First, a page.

Unstable Ground: Elisa Monte Dance at the Ailey Citigroup Theater
The 2012 season at The Ailey Citigroup Theatre of the Elisa Monte Dance was the company’s 31st anniversary season. The performances offered the world premieres of three new pieces, “Unstable Ground,” with commissioned music by Lois Vierk; “In Absentia” featuring new music by Kevin Keller; and “Outside In” with original music by Ben Doyle, as well the revival of “Pigs and Fishes” (1982) and an excerpt from “Amor Fait” (1999).
Seeing “Pigs and Fishes” again was like seeing an old friend unexpectedly, you do not realize how much you missed them till you see them. First commissioned by Alvin Ailey for his company in 1982, it has become, along with Treading, a signature work of Ms. Monte. Set to the music of Glenn Branca, it is a testament to Ms. Monte’s commitment to innovation in movement.
Lisa Peluso was superb; with Glenn Branca’s pulsating score as her guide she commanded the stage. With one arming moving from side to side, her body undulating as she stepped first forward and then back, she clasps her hands over her head and spins only to repeat the movements again. Ms. Peluso seemed to pull the music into her body and then exploring it with her soul. Pigs and Fishes is one of the great hallmarks of contemporary dance in America.
Early in her career Ms. Monte was encouraged and mentored by both Alvin Ailey and Martha Graham, and in that mode of encouragement and mentorship she is “strongly committed to identifying and nurturing new talent”. Joe Celej and Tiffany Rea-Fisher are both fortunate recipients of Ms. Monte’s commitment.
Outside In, choreographed by company member Joe Celej with original music by Ben Doyle is a work for three dancers, Clymene Baugher, Liz Beres and Prentice Winslow. The stage opens and it is subtly lit and slightly foggy, Mr. Winslow is seated as he cradles Ms. Beres and Ms. Baugher with great intimacy. It is a dance that is tender and gentle. The three dancers are always touching; if one separates they are pulled back as if the three were and always will be a whole. The work is a sculptural and intimate exploration of our relationships with one another.
The dancers’ movements are mirrored by real time video that is being projected on the screen behind them. The video is fuzzy, lacking the ability to determine features, but still there is brightness to the imagery. It’s as if there are ghosts dancing in the background, it is a startling and brilliant effect.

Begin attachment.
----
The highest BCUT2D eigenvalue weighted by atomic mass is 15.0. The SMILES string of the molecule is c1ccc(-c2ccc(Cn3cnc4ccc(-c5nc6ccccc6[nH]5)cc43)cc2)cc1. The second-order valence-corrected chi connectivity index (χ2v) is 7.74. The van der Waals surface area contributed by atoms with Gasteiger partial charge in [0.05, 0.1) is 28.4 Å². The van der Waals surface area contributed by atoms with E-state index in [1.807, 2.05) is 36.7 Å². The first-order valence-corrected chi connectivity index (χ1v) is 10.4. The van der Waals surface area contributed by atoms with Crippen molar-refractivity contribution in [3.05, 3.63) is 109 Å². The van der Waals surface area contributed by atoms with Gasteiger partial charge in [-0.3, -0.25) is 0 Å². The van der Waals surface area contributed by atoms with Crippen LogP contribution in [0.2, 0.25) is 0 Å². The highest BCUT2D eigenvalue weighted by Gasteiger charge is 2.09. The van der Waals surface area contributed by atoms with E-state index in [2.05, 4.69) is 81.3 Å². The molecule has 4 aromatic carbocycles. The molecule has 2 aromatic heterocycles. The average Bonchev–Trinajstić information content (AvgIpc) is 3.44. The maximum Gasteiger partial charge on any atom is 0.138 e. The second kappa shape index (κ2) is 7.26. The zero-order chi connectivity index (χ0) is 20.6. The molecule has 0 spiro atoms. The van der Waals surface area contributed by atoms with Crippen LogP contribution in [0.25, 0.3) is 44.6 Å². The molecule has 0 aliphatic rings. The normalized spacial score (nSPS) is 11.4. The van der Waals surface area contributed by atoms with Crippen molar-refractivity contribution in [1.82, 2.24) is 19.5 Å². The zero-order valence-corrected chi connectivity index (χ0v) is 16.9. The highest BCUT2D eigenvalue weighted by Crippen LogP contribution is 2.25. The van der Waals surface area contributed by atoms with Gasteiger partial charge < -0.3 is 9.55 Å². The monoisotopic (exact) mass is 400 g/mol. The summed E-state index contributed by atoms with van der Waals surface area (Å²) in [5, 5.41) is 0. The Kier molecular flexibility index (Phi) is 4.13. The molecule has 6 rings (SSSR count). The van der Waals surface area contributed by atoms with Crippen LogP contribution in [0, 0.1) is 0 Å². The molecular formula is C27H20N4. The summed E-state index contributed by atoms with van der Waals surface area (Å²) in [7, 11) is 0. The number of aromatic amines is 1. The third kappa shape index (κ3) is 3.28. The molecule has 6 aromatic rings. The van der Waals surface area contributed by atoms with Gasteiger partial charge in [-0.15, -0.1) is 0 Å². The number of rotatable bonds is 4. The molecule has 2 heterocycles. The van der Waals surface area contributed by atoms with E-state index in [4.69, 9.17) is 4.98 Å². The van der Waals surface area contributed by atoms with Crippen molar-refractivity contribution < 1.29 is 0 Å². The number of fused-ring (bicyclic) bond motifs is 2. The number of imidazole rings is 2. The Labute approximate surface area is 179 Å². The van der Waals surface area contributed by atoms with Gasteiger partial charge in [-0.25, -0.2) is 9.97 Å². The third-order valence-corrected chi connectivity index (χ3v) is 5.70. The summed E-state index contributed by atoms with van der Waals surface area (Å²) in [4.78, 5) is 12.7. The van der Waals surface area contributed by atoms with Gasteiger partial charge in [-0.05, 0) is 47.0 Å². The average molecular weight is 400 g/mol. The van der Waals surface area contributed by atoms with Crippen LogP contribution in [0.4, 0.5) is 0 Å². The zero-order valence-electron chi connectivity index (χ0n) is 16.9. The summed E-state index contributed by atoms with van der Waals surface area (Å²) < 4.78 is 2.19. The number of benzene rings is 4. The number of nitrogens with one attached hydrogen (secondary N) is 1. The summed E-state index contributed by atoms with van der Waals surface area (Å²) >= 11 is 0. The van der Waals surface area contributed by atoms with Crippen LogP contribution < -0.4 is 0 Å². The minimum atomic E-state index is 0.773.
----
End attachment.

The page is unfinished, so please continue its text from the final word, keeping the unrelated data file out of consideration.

In Absentia choreographed by the company’s Associate Artistic Director Tiffany Rae-Fisher is the exploration of romantic relationship and timing. It expounds upon the quote ““If I never met you, I wouldn’t like you. If I didn’t like you, I wouldn’t love you. If I didn’t love you, I wouldn’t miss you. But I did, I do, and I will.”
There is social commentary here, people looking for a connection to another. It is a work for six dancers with Joe Celej and Clymene Baugher as the central couple. They are two lovers who at times seemed to have trouble communicating, not always seeing eye to eye, but still remembering they love each other. The three couples try to resolve there differences, they separate but still move in sync; seeking the moment they can move as one again. In the end, Ms. Baugher leaps into Mr. Celej arms remembering what is at the core of their relationship.
The premiers of both Mr. Celej’s and Ms. Rae-Fishers works were made possible by the commission of Carolyn Dilworth and the Junior Board of Elisa Monte Dance through their New Choreographers Fund, which seems to promise the work of young choreographers into the company’s future repertory.
Unstable Ground, Elisa Monte’s newest work “explores the feeling of universal instability permeating the world due to unexpected shifts in our environment and economy”. The work is centered on its use of the floor, Chivas Merchant-Buckman lies on stage, Mr. Celej rolls on to meet him and they begin a duet that is both somber and beautiful.
As one dancer rolls on stage the other dancers as a unit roll towards them and they are absorbed into the group that has become a wreathing knot of movement. They move as if they are a single entity, shifting across the stage. Standing they separate into pairs, the women being lifted or climbing on the men as the dance builds in intensity, the movements growing larger.
We see the dancers shadows projected on the back wall, giving the work greater depth. Occasionally a dancer seems as if they are in conflict and try to break away from the group only to meet resistance by the others.
Unstable Ground, with original music by Lois Vierk, highlights our dependency on structures, both natural and manmade, that no longer may be able to help sustain our current way of life.
Elisa Monte utilizes her movement vocabulary to search for deeper understanding of the human experience. She is unafraid to express what she finds, whether it be positive or disturbing, but it is always original and will always make you think.